#27 January 29, 2006.

Dear Friends,
We will gather together for our Badaliya Prayer on Sunday, January 29, 2006 from 3pm-4:30pm  in the small chapel in St. Paul's Parish Center. Please join us in person or in spirit as we pray for peace and reconciliation in the Middle East and especially in the Holy Land.

I am aware that the close of the annual Muslim pilgrimage called the Hajj took place this month ending on January 10th with a sacrificial feast that is called Eid-al Adha. You may have heard the tragic news that took place in Saudi Arabia at Mecca during those early days in January when a hotel housing pilgrims collapsed and later more than 300 pilgrims were crushed by the crowds near the end of one of the closing rituals.

Remaining true to Massignon who was aware of the sacred days in every religious tradition, especially the three Abrahamic faiths, and prayed with them and for them, I hold these innocent victims out to you for your prayers for them, their families and friends, and for all those who completed the Hajj which is experienced only once in a lifetime.

In our time we may not be as connected to the idea of a spiritual pilgrimage as we are to the idea of a spiritual retreat for some days or even a week or more. The annual Hajj is a unique kind of pilgrimage and has a series of ritual enactments that lend themselves to the reflections of many who have explored their mysteries and spiritual significance for the pilgrims. One of those authors is a 20th century Iranian scholar, Dr. Ali Shariati, who held a doctorate of Sociology & Islamic History from the Sorbonne University in Paris, France. He was a professor at Mashad University in Iran. His book called "Hajj" is posted on the following website:   http://www.shariati.org/
Once you enter the sight, click on the link called "Books" on the left side, and you will see it under "Hajj (Pilgrimage)"

The Hajj was started by the great prophet Abraham who is said to have re-built the Kaaba in Mecca with his son Ishmael as a symbolic universal house of God. It is a building in the shape of a six-sided cube and it is around this monument that the pilgrims circle seven times during the Hajj. It was here that Islam was born when the Prophet Mohammad cleared the hundreds of idols worshipped by the different tribes of Arabia and claimed the Kaaba for Islam and restored it as the House of the One God of Abraham.

Shariati invites his readers to think about the multiple spiritual meanings behind each ritual and takes us on this pilgrimage or journey towards God in a way that heightens and transforms just as it constantly reminds us of who we are individually and collectively, and of our responsibilities in every aspect of our every day lives as persons of God.

I would like to invite the members of the Badaliya to reflect on your own experience of a pilgrimage or a spiritual retreat that was significant for you and the ways that it has affected your life since then.

The Muslim and Christian shared pilgrimage that Massignon initiated out of an ancient annual pilgrimage at the chapel of the Seven Sleepers of Ephesus in Brittany, France comes to mind as a witness to our hope for interfaith reconciliation.Here are some excerpts from Shariati:

At Miqat, regardless of your race or tribe, you must doff all the covers you wore in your daily life. Wrap yourself in two pieces of cloth. One covers your shoulders and the other
goes around your waist. No special style or material is used. It is made of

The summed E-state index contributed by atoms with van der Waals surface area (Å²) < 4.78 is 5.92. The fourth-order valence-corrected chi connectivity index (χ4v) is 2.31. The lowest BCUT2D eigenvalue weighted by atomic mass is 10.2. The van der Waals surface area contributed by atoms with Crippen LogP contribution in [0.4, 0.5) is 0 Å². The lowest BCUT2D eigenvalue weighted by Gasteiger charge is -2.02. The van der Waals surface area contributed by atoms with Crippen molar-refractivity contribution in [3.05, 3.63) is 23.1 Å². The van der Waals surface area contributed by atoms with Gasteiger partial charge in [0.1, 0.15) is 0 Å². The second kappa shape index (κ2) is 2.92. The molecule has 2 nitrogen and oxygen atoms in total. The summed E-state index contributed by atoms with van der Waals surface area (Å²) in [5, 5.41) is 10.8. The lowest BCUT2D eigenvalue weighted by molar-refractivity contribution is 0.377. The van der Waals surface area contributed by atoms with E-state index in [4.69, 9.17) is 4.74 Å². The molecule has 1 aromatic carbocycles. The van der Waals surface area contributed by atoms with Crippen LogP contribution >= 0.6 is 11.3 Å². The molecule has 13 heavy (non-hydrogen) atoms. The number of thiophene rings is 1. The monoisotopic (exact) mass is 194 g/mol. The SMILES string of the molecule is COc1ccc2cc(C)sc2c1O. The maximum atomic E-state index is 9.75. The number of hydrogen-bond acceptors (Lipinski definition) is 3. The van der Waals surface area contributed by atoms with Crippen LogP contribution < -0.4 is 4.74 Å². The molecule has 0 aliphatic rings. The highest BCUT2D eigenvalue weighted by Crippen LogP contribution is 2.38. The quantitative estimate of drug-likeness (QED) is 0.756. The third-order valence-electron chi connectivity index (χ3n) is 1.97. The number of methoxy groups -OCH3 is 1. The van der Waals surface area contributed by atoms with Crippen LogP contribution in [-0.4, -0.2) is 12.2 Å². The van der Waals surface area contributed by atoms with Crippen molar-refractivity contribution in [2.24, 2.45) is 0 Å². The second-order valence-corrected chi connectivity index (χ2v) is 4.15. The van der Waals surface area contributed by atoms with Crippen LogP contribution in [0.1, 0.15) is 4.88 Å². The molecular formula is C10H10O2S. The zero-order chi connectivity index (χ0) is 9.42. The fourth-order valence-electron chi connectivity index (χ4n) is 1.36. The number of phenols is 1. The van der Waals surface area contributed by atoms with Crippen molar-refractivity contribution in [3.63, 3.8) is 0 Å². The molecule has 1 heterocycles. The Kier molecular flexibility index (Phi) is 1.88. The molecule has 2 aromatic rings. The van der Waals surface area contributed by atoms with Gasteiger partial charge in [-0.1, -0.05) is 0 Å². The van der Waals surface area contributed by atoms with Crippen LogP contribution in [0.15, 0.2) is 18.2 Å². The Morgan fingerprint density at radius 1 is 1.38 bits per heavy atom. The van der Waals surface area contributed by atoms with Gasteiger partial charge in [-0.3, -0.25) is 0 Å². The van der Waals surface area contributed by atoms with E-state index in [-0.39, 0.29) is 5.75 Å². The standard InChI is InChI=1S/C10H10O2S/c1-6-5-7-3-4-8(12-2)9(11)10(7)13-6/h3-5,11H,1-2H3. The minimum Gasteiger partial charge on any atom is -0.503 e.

very plain and simple fabric. Everyone is wearing the same outfit (Ihram).
No distinctions in appearance are visible.

The caravans from all over the world that are traveling to Hajj will
congregate at Miqat. They will meet at the same time and at the same place!

On his way to Allah, man is not just "to be" but he is "to become" what he
should be!

Hajj is also a movement. Man decides to return, and turn toward Allah. All of his egos
and selfish tendencies are buried at Miqat (Zu-halifa). He witnesses his own
dead body and visits his own grave. Man is reminded of the final goal of his
life. He experiences death at Miqat and resurrection after which he must
continue his mission in the desert between Miqat and Miad.

The scene is like the day of judgment. From one horizon to the other, a
"flood of whites" appears. All the people are wearing the Kafan. No one
can be recognized. The bodies were left in Miqat and the souls are
motivated here. Neither names, races, nor social status make a difference in this great
combination. An atmosphere of genuine unity prevails. It is a human show
of Allah's unity.In this desert all the nations and groups merge into one tribe. They
face one Kaaba.

The Prophet Ibrahim (PBUH) who was the oldest and most rebellious man of
history, may be visualized. Denying all the idols on earth, he greatly
loved and obeyed Allah alone. With his own hands, he built the Kaaba. This
structure symbolizes Allah in the world.

The building is very simple. Black rocks of "Ajoon" are laid on top of each
other. There is no design or decoration involved. Its name, Kaabah, means a
"cube" in terms of architectural design - but why a "cube"?

>Why is it so simple lacking color and ornamentation? It is because Almighty
Allah has no "shape", no color and none is similar to Him. No pattern or
visualization of Allah that man imagines can represent Him. Being
omnipotent and omnipresent, Allah is "absolute".

Having six sides, the appropriate structure is a cube!
It encompasses all directions and simultaneously their sum symbolizes no direction!
The original symbol of this is the Kaaba! Now you can see the "absolute",
the one who has no direction - Allah! He is everywhere.

Kaaba is only a cornerstone, a sign to show the road.

May these few words lead us forward together in Badaliya.

Peace to you.